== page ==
A Hall County man inflamed with jealousy shot a man who spent the night with his estranged wife, a prosecutor told a jury Wednesday.
The defendant’s lawyer said the man who was wounded that day shot himself multiple times in the leg in a struggle over his own gun.
“This is a messy case; it’s a sad case; it’s a disturbing case,” said Dan Summer, the attorney representing 46-year-old Weyman Wheeler in his trial on charges of aggravated battery and criminal trespass. “But at the end of the day, Nick Causey shot himself in the struggle.”
Causey, 31, was airlifted to Grady Memorial Hospital on the morning of May 2 for treatment of his gunshot wounds. He has since recovered and testified against Wheeler on Wednesday.
According to Hall County Assistant District Attorney Juliet Aldridge, on the morning of the shooting, Causey was in a bedroom at a South Hall home where Wheeler’s wife was staying with a sister while separated from Wheeler.
Wheeler learned from his former brother-in-law that Causey was staying overnight with his wife, “and that’s when the wheels started to turn,” Aldridge said.
The prosecutor said Wheeler hatched a plan to confront Causey, which ended with the two men grappling over Causey’s handgun in the bedroom.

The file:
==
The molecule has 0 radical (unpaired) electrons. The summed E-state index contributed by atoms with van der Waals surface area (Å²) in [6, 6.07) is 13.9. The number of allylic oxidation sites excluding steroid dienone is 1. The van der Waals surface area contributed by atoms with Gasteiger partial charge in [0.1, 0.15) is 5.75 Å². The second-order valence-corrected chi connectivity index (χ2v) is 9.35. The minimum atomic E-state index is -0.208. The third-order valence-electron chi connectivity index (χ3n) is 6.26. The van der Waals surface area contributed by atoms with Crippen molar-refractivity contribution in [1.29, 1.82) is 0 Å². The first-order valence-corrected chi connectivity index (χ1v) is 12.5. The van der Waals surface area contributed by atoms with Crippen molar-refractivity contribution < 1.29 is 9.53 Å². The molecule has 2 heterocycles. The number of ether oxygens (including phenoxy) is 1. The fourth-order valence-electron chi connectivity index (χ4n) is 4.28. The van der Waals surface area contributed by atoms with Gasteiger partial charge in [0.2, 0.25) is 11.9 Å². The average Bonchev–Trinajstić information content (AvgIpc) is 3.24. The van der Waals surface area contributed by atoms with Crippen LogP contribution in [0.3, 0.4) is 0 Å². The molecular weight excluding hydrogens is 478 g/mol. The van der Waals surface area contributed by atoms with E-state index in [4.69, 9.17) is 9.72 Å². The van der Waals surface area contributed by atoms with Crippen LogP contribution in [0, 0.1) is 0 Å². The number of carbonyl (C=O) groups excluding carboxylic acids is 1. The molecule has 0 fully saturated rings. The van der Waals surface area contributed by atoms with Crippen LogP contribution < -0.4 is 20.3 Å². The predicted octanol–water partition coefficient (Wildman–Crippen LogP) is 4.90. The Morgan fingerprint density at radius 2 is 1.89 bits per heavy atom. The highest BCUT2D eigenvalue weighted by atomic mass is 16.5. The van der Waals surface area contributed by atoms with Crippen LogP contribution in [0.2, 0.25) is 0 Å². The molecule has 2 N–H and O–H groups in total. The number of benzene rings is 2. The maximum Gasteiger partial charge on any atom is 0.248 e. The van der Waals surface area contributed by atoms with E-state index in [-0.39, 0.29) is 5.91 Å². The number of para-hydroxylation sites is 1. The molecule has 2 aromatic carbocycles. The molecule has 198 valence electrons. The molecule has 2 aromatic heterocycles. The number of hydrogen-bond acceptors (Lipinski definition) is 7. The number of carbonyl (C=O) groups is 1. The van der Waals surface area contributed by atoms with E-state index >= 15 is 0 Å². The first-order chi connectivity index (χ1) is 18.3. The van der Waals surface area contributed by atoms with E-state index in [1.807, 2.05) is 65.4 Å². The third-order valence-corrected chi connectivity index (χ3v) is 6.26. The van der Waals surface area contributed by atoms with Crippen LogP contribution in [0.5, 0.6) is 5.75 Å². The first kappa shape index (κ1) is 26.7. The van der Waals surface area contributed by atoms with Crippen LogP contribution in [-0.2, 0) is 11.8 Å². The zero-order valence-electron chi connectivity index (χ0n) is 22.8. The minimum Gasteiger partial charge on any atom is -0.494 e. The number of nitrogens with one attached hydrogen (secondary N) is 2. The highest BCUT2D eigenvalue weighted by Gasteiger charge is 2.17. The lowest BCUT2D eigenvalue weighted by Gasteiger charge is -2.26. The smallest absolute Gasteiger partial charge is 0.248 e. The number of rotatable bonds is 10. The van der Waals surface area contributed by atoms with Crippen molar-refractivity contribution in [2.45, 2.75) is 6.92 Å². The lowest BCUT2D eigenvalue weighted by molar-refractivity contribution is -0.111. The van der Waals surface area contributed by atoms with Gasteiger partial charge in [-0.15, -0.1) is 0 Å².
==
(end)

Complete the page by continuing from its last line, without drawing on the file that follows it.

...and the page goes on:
Several shots were fired from the gun during the struggle. Wheeler is accused of elbowing Causey to the ground, then firing a shot into his leg that shattered his shin bone.
Wheeler’s attorney disputed that version of events. During his cross-examination of Causey on Wednesday, Summer questioned whether he could say for certain that Wheeler shot him as he was on his back on the floor.
Causey testified that during the struggle “at times (Wheeler’s) finger was on (the trigger) and at times my finger was on it.”
Causey said he was dazed after hitting the floor.
“Perhaps it was the other gunshot wound you were feeling?” Summer said.
“No, sir,” Causey replied.
Causey later testified that “as soon as that bullet hit my leg, I was in excruciating pain.”
Aldridge told jurors during her opening statement that once they heard all the testimony, they would have enough evidence to find “what the defendant did that day was not justified, and it was not an accident.”
Summer said his client did not act maliciously, a required element of aggravated battery.
“When you go back and try to fit this charge to the law, it won’t fit,” Summer told the jury.
Testimony in the case continues today.